Boundary layer dynamics and deep ocean mixing in Mid-Atlantic Ridge canyons
Dell, Rebecca Walsh
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Physical oceanographers have known for several decades the total amount of abyssal mixing and upwelling required to balance the deep-water formation, but are still working to understand the mechanisms and locations—how and where it happens. From observational studies, we know that areas of rough topography are important and the hundreds of Grand-Canyon sized canyons that line mid-ocean ridges have particularly energetic mixing. To better understand the mechanisms by which rough topography translates into energetic currents and mixing, I studied diffusive boundary layers over varying topography using theoretical approaches and idealized numerical simulations using the ROMS model. In this dissertation, I show a variety of previously unidentified characteristics of diffusive boundary layers that are likely relevant for understanding the circulation of the abyssal ocean. These boundary layers share many important properties with observed flows in abyssal canyons, like increased kinetic energy near topographic sills and strong currents running from the abyssal plains up the slopes of the mid-ocean ridges toward their crests. They also have a previously unknown capacity to accelerate into overflows for a variety of oceanographically relevant shapes and sizes of topography. This acceleration happens without external forcing, meaning such overflows may be ubiquitous in the deep ocean. These boundary layers also can force exchange of large volumes of fluid between the relatively unstratified boundary layer and the stratified far-field fluid, altering the stratification far from the boundary. We see these effects in boundary layers in two– and three–dimensions, with and without rotation. In conclusion, these boundary layer processes, though previously neglected, may be a source of a dynamically important amount of abyssal upwelling, profoundly affecting predictions of the basin-scale circulation. This type of mechanism cannot be captured by the kind of mixing parameterizations used in current global climate models, based on a bottom roughness. Therefore, there is much work still to do to better understand how these boundary layers behave in more realistic contexts and how we might incorporate that understanding into climate models.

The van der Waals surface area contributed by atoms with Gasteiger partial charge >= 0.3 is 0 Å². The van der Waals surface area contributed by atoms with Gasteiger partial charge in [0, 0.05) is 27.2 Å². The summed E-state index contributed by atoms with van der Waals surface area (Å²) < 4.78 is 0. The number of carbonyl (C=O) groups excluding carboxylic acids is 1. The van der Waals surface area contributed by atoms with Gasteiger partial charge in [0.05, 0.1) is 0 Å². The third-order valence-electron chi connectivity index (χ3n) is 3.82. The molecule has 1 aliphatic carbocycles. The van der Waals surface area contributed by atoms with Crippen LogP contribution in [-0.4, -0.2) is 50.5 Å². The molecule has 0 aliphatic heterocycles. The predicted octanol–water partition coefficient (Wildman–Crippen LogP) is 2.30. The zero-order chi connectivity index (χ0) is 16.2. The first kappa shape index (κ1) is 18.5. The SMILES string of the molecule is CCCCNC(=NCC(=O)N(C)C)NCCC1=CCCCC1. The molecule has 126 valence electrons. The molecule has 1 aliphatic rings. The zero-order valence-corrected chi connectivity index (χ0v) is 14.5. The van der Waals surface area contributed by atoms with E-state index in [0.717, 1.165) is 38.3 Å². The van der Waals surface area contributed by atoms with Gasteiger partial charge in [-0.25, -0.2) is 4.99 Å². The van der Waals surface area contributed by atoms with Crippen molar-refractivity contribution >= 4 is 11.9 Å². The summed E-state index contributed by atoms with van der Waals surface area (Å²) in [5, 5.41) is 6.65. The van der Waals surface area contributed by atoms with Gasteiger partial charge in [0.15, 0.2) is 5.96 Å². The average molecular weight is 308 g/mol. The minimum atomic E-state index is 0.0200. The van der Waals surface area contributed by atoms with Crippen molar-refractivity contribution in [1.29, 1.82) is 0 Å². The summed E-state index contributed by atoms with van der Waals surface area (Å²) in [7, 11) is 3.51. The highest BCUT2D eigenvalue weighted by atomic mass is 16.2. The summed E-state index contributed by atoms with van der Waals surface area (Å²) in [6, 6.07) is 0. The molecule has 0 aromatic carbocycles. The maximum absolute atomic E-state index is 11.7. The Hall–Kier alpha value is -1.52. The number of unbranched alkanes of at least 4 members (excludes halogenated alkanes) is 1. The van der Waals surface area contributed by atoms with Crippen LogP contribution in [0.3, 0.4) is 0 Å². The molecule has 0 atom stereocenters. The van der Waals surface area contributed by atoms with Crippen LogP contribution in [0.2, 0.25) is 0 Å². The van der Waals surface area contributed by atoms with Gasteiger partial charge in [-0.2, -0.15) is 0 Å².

Submitted in partial fulfillment of the requirements for the degree of Doctor of Philosophy at the Massachusetts Institute of Technology and the Woods Hole Oceanographic Institution February 2013
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